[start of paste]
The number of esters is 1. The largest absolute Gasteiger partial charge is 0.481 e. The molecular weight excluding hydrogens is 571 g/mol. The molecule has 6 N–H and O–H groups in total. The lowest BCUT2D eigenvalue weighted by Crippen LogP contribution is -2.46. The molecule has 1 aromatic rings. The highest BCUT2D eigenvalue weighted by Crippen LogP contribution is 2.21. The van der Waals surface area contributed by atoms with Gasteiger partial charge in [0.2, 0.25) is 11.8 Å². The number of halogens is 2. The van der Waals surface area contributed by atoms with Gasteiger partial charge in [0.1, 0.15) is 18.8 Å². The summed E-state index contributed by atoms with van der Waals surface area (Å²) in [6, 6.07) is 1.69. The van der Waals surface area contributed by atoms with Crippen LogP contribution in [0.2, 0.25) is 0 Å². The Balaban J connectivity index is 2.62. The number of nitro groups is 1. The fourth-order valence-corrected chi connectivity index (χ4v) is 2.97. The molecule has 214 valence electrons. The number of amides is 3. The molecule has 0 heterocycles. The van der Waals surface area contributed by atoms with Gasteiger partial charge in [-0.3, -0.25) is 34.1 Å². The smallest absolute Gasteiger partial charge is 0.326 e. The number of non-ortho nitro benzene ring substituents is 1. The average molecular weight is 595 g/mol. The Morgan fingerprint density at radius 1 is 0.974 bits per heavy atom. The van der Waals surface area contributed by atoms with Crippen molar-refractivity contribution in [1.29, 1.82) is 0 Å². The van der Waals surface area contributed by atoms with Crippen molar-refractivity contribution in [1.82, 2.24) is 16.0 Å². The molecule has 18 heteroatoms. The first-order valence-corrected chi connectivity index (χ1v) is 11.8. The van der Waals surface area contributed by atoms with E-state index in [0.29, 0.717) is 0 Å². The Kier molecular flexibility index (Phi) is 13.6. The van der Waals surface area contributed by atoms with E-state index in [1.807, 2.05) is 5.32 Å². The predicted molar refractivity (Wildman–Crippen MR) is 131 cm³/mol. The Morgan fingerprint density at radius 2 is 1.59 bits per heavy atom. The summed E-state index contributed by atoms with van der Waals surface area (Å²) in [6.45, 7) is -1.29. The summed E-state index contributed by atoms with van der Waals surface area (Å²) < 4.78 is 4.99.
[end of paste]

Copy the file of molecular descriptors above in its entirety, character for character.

The number of esters is 1. The largest absolute Gasteiger partial charge is 0.481 e. The molecular weight excluding hydrogens is 571 g/mol. The molecule has 6 N–H and O–H groups in total. The lowest BCUT2D eigenvalue weighted by Crippen LogP contribution is -2.46. The molecule has 1 aromatic rings. The highest BCUT2D eigenvalue weighted by Crippen LogP contribution is 2.21. The van der Waals surface area contributed by atoms with Gasteiger partial charge in [0.2, 0.25) is 11.8 Å². The number of halogens is 2. The van der Waals surface area contributed by atoms with Gasteiger partial charge in [0.1, 0.15) is 18.8 Å². The summed E-state index contributed by atoms with van der Waals surface area (Å²) in [6, 6.07) is 1.69. The van der Waals surface area contributed by atoms with Crippen LogP contribution in [0.2, 0.25) is 0 Å². The Balaban J connectivity index is 2.62. The number of nitro groups is 1. The fourth-order valence-corrected chi connectivity index (χ4v) is 2.97. The molecule has 214 valence electrons. The number of amides is 3. The molecule has 0 heterocycles. The van der Waals surface area contributed by atoms with Gasteiger partial charge in [-0.3, -0.25) is 34.1 Å². The smallest absolute Gasteiger partial charge is 0.326 e. The number of non-ortho nitro benzene ring substituents is 1. The average molecular weight is 595 g/mol. The Morgan fingerprint density at radius 1 is 0.974 bits per heavy atom. The van der Waals surface area contributed by atoms with Crippen molar-refractivity contribution in [1.29, 1.82) is 0 Å². The van der Waals surface area contributed by atoms with Crippen molar-refractivity contribution in [1.82, 2.24) is 16.0 Å². The molecule has 18 heteroatoms. The first-order valence-corrected chi connectivity index (χ1v) is 11.8. The van der Waals surface area contributed by atoms with E-state index in [0.29, 0.717) is 0 Å². The Kier molecular flexibility index (Phi) is 13.6. The van der Waals surface area contributed by atoms with E-state index in [1.807, 2.05) is 5.32 Å². The predicted molar refractivity (Wildman–Crippen MR) is 131 cm³/mol. The Morgan fingerprint density at radius 2 is 1.59 bits per heavy atom. The summed E-state index contributed by atoms with van der Waals surface area (Å²) in [6.45, 7) is -1.29. The summed E-state index contributed by atoms with van der Waals surface area (Å²) < 4.78 is 4.99.